In the article she argues that although those under the age of 16-years-old cannot yet be vaccinated, that young people should be treated as if they are vaccinated, so go ahead and bring them to BBQs and take them on vacation! She is wrong. Let’s break down some of her claims in the essay.
But the best available research indicates that families with young children don’t, in fact, have to live like it’s 2020 until 2022. Parents can go ahead and plan on barbecues and even vacations. The explanation for why lies in the resilience of kids to COVID-19, and in herd immunity.
Response: The best available research does not support her claims in this essay. But it has become commonplace for people to make broad statements like this without pushback, in large part because so many people are like Oster, tired of having their kids around. Or maybe they are business leaders who want their employees to come back to work.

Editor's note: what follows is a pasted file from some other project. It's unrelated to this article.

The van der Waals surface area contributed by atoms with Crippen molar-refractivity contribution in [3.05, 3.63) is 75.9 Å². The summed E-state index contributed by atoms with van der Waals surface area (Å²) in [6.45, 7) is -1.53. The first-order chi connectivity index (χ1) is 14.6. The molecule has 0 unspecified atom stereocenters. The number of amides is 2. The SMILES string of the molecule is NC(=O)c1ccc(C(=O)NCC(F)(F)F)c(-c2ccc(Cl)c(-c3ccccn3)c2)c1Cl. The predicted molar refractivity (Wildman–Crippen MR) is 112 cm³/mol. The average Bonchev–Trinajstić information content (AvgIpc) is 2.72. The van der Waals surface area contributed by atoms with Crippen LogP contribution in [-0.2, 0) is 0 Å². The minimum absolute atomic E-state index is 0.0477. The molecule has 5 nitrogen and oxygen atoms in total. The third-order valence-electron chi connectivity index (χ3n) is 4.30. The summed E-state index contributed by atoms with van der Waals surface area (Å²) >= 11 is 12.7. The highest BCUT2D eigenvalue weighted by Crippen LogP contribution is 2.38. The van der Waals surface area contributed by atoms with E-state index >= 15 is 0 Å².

Children are not at high risk for COVID-19. We’ve known since early in the pandemic that they are much less likely to fall ill, especially seriously ill. Although scientists don’t quite understand why, kids seem to be naturally protected. As a result, you can think of your son or daughter as an already vaccinated grandparent.
Response: What constitutes “high risk”? The same nonsense is pushed by Covid-deniers who claim that Covid-19 has a 98% “survival rate” (down from their prior claims of 99.97%, 99.7%, and 99%). Young people do fall ill, they do fall seriously ill, and some of them do die. The fact that kids have these bad outcomes highlights that kids are not “naturally protected.” And no, you cannot think of your child as an already vaccinated grandparent.